In Husman v. Toyota Motor Credit Corp. (June 21, 2017) 12 Cal. App. 5th 1168, a 14-year former employee of Toyota, Joseph Husman, sued Toyota for discrimination and retaliation in violation of Fair Employment and Housing Act (FEHA) and for wrongful discharge, alleging he had been fired from his executive-level management position because of his sexual orientation and criticisms he made concerning Toyota’s commitment to diversity. The trial court granted Toyota’s motion for summary judgment. The employee appealed. The Court of Appeal affirmed in part and reversed in part, holding that (1) summary judgment evidence demonstrated that Toyota had legitimate, nondiscriminatory reason for discharging employee; but that (2) Toyota had not sufficiently demonstrated that Husman’s discharge was unmotivated by impermissible bias; (3) issues of fact remained as to whether the discharge was “substantially motivated” by impermissible bias; and (4) Husman’s complaints allegedly concerning Toyota’s commitment to diversity did not demonstrate Husman engaged in protected conduct.
The key was that Husman presented evidence that the decisionmaker, Pelliccioni, “harbored stereotypical views of gay men and articulated clear opinions as to what he considered appropriate gender identity expression.” Pelliccioni “ridiculed” Plaintiff for “wearing a scarf as an accessory when it was not cold outside,” which Husman argued revealed that Pelliccioni viewed him as “too gay” and incompatible with Toyota’s corporate culture, even if a less obviously gay employee would be acceptable. Although Pelliccioni’s remarks were not made in the direct context of the termination, the Court of Appeal held that “it is difficult to deny that any bias he felt or expressed toward Husman had the capacity to affect management’s perceptions of Husman’s performance and attitude, as well as exacerbate Husman’s own increasingly alienated behavior.” Thus, the proffered business reason, that Husman had become increasingly subordinate and difficult to manage, was potentially pretextual or merely evidence of a “mixed motive.”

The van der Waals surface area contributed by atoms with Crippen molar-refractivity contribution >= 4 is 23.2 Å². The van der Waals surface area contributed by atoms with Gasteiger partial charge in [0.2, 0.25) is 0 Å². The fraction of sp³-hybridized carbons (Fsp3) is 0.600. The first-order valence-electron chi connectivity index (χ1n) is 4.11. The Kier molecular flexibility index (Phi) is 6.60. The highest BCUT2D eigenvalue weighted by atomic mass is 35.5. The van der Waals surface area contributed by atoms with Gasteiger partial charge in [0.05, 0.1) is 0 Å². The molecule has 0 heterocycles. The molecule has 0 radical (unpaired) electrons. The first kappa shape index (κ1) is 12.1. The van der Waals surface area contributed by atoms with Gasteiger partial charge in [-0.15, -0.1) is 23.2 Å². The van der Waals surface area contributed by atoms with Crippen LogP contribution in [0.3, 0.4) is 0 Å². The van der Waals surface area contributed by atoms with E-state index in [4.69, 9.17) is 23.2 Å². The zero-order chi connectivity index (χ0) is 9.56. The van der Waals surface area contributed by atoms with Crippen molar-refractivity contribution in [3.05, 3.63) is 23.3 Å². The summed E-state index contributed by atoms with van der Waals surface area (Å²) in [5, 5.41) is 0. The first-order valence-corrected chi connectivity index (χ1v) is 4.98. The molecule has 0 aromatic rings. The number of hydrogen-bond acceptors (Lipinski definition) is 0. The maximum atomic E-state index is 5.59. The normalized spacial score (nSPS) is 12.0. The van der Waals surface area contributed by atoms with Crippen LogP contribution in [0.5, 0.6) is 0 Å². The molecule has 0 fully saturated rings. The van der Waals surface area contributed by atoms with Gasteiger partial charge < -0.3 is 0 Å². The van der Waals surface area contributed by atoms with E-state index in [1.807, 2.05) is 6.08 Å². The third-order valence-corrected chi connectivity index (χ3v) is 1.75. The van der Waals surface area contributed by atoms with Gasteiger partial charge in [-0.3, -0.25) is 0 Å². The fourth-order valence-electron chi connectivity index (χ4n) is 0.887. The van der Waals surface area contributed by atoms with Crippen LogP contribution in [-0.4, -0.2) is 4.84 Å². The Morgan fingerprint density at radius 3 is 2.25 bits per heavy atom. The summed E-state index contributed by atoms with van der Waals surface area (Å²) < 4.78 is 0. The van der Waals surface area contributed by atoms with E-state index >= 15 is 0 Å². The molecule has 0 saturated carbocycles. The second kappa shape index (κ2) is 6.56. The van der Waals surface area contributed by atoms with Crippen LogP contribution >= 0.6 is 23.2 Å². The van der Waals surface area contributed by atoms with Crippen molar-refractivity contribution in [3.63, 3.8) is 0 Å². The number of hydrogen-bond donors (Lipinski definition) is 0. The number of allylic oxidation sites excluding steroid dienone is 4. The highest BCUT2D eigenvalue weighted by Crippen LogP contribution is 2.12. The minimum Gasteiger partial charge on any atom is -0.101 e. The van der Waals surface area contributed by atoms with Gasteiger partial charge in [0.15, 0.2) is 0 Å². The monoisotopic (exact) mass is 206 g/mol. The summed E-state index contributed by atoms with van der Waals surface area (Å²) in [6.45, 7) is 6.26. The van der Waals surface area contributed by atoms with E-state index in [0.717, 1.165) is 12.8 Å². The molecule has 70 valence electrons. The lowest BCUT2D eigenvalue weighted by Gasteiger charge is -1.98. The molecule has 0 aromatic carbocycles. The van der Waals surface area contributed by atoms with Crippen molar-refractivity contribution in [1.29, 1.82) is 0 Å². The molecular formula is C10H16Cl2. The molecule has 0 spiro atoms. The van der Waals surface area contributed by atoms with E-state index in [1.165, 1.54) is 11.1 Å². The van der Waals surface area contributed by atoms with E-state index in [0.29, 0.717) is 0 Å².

On the other hand, Husman’s retaliation claim failed. Husman’s claim of retaliation was based on (1) his complaint that Pelliccioni had refused to include AIDS Walk LA on the list of automatic payroll deductions; and (2) his comment to the Diversity Advisory Board that, while Toyota’s LGBT employees had made some progress, “there was still work to be done.” The Court held that neither of these passed muster as the predicate for a retaliation claim, because as for the first, the denial did not violate any provision of the FEHA, and as to the second, it was too generalized and “common” to have placed the company on notice of any allegedly unlawful behavior, or to have form the basis of a retaliatory act.
The takeaway here on the discrimination side is that any statement made by a potential decisionmaker that may tend to show bias could be enough as a “stray comment” to preclude summary judgment. Plaintiffs should keep in mind that even if a single stray comment may not be enough to support a hostile work environment claim. On the retaliation front, this reflects that a retaliation claim must be based on a specific complaint of unlawful conduct, not generalized statements or a belief that a company could “do more.”